At the same time, new Roma communities arrive in Germany every day, mostly from the Balkans and Central Eastern Europe. These communities have differences from Sinti, such as the language they speak, the religion they practice, and the cultural norms they believe in. While Sinti has official minority status in Germany, most of these newcomer Romani do not have any status in the eyes of the state, meaning they have no access to minority benefits and rights. The newcomers are also discriminated against by their Sinti peers due to their cultural differences, reducing the community’s ability to unite and work together.
This situation disproportionately affects Roma women and girls, who face structural inequalities (social, cultural, economic), which prevent them from taking active societal roles. There are very few knowledge pieces written by Roma women about their experiences and specific challenges. Most of the literature is written either by Roma men or non-Roma people who elude their perspectives and erased or downsized Roma women's identity for centuries.
Discrimination has consistently denied Roma women personal development, self-esteem, decent living conditions, livelihood opportunities and institutional services. Beyond the exclusionary practices of majority society, gender relations within Roma communities contribute to Roma women’s multiple marginalities. The Roma patriarchal family model affects Roma women’s access to basic human rights and exposes them to all forms of violence. They experience oppression as men make the rules through which women must live. In a recent survey across 11 EU Member States, results show that the situation of Roma women is worse than that of Roma men in key areas of life such as education, employment, and health. In educational attainment, for example, 23% of the Roma women surveyed say they cannot read or write, and 19% never went to school. Their participation in decision-making at all levels (i.e., in families, at the community level and politically) is often limited. The intersecting aspects of Roma women’s marginalization have been left largely unexposed.
Historically, the learnings, teachings and experiences of the Roma population have been systematically excluded from contemporary educational institutions and from Eurocentric knowledge systems. They have been studied without having their own voices considered in the interpretation of their cultural practices and social behaviors, which has strengthened negative stereotyping. Interpretations of the image and lives of the Romani are permeated with misperceptions, myths, and assumptions based on stereotypical definitions. Moreover, academic discourses have treated Roma population largely as a single homogenous group, thus omitting the particular experience faced by Roma women. In Germany, 99 % of academic and expert writings on Roma people are created by non-Roma researchers. This creates a vicious cycle: By remaining unchanged, policy documents, technical articles and teaching texts and books merely strengthen prejudices and educate future helping professionals, including social workers, inappropriately – and reinforce unfavorable societal discourse. This affects particularly Roma women who are frequently displayed as uneducated, thieves, dressed in an exotic way, and sexualizing them. This contributes to the development of their distorted image of themselves.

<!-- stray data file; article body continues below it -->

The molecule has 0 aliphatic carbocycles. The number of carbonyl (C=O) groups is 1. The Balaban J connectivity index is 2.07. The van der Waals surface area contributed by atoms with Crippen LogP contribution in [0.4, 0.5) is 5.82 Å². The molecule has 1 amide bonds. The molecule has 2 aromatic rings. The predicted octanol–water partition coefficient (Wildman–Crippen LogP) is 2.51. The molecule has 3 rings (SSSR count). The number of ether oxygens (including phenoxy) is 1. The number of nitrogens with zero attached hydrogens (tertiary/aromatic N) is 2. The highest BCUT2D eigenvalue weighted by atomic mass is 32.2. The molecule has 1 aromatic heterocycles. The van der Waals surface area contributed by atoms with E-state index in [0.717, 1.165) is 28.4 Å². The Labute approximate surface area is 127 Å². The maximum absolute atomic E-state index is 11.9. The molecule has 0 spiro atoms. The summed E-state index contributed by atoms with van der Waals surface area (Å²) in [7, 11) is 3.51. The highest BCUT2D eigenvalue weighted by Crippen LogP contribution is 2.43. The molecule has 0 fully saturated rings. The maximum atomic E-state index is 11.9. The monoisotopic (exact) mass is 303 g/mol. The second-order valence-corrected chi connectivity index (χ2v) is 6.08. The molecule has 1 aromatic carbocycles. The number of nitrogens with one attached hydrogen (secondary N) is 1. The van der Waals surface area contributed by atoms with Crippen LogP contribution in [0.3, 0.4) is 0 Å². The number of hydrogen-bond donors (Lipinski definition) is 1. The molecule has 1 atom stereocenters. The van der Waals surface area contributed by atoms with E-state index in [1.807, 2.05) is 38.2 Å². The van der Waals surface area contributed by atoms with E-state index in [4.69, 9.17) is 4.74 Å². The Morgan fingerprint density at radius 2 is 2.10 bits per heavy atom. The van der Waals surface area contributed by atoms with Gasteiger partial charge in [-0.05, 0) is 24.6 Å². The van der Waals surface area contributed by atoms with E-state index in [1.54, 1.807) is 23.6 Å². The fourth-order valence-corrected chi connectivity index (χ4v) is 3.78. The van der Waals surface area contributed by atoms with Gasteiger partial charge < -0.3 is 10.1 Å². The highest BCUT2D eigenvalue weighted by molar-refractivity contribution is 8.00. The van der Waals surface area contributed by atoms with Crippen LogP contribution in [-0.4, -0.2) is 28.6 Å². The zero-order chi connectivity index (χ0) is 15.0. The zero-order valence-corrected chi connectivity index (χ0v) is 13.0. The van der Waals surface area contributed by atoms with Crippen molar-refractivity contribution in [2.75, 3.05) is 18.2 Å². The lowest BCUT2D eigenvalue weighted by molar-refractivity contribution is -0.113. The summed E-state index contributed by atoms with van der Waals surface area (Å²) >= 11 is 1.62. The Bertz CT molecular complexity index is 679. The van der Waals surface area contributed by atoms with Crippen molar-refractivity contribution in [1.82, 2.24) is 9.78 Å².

In order to bring citizenship to the Roma women of Europe, Isidora carefully organizes a movement:
First, Isidora has worked with a core group of women over many years to carry this movement to the next stage. In this group, artists, academicians, and social workers of Sinti and Roma origin identify needs and opportunities in their fields of work and build partnerships with other team members. For instance, social workers might help identify an emerging need of Roma kids or academicians may realize a gap within the system when it comes to the history of Roma and Sinti in Europe. This team is crucial for understanding the community's current needs and designing solutions in collaboration.
Once the Roma women are brought together, with the help of the core team, they come up with either new narratives or action plans about their issues. If there is a new narrative (e.g., Roma also suffered from the Holocaust) or a new story (e.g., a Roma woman is fired without any apparent reason) to be shared, Isidora reaches out to her media partners which include Roma influencers, young social media enthusiasts, and mainstream media professionals. For instance, RomaniPhen has been working with the management of holocaust memorials to insert QR codes that would lead the visitors to internet pages providing the Roma perspective on the Holocaust. When the first QR codes for the Living Archive about the Holocaust were put up in Berlin, their young volunteers organized a social media campaign to help others realize this new contribution of Roma women to history. If the women come up with an action plan about their specific issues, Isidora then turns to the institutions, be it the municipality or the non-profits. By setting up the ground for Roma women to speak up, by finding allies in each and every institution, and by setting the right tone, Isidora prepares the room for the advocacy of Roma women. This work is done not only in non-Roma institutions; traditional patriarchal Roma organizations are also made part of this.